Do you ever get bored to tears with them? Some people have such a love of showing their dear little Emilys and Elizas and Jacks in every costume they've ever worn and at every occasion they have ever passed five minutes in, that one almost wonders the camera didn't wear out. There's Emily on donkey-back; Emily playing with her doll; Emily eating jammed-toughs; and Emily see-sawing in the garden. There's Eliza digging on the sands; Eliza playing at ball with the cat; Eliza washing doll's clothes; and Eliza skipping. You say "How sweet" and smile joyously over the eight snapshots. You think that's the last of them; but it isn't.
"My three pickles taken together," carols the happy parent, as she presses upon you, Emily, Eliza and Jack building castles on the shore; Emily, Eliza and Jack driving in the jingle; Emily, Eliza and Jack in the apple tree; Emily, Eliza and Jack paddling; Emily, Eliza and Jack at lessons.
And you gasp. Then you remind yourself how kind the hurler has always been to you. You make yourself remember the day when the coals didn't come and she sent the snapshotees over to your house with five logs of wood. You pull yourself together; anyway, that's the lot, you tell yourself; and you say in brave, clear tones, "What a wonderful collection!"
"That's not half!" is the triumphant cry. " Look at these!"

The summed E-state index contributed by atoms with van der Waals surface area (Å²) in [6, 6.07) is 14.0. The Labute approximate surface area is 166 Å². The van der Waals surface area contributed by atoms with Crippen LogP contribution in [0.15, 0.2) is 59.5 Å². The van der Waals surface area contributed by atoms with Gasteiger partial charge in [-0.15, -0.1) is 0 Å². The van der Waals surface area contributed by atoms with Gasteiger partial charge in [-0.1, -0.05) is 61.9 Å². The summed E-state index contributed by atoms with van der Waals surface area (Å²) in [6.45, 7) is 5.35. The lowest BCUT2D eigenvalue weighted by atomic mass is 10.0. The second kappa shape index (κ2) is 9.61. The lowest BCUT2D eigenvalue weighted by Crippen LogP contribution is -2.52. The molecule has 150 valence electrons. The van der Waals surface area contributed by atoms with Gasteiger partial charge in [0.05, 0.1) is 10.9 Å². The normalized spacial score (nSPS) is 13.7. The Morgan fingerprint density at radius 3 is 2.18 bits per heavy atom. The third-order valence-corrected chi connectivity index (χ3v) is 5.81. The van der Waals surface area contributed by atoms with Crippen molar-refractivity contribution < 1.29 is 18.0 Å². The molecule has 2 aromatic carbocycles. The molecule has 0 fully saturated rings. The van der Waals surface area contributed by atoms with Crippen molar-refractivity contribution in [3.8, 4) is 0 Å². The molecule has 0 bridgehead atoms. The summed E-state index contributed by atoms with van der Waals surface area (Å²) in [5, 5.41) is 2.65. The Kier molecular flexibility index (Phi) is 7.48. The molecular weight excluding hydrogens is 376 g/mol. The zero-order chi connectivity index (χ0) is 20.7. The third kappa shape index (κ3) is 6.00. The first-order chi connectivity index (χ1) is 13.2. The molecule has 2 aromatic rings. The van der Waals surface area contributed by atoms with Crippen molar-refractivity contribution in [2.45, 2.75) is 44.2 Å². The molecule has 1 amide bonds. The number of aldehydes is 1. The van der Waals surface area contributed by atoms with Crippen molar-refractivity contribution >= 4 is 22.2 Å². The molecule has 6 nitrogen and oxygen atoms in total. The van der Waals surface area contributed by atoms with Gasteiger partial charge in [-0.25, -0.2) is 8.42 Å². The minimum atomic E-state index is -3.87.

The table, cosy-corner and surrounding chairs are grey with them. Eliza in her night-gown at the age of four.; Emily in her night-gown at the age of tw; Jack in his night-gown at the age of one. Emily as a fisher-girl; Eliza as a pixie; Jack as a Knght of the round table (though why this is averred, you can't imagine, unless it's from invisible atmosphere surrounding silver-paperd shield and helmet). You turn over and ejaculate, "Wonderful!"
"Not at all" returns Mother; "they've got their costumes upstairs. Run and put them on, dears and show dear Mirabella." and the three trip away to "dress up"; but you, if you are wise and have a little spirit left, rise firmly and say you will run in another day. The Mother pities you. Such a lot of innocent childish beauty and charm. You, remembering those logs, kiss her and call her "a devoted Mother".
But on your way down the road you wonder a little. Aren't children put too much in the foreground nowadays? Can you blame them if they usurp the attention of grown-ups until the visitors, who call for a chat with their Mother, say uncomplimentary things under their breath as they pass the doorstep homewards?
Lillian Gard, 1919.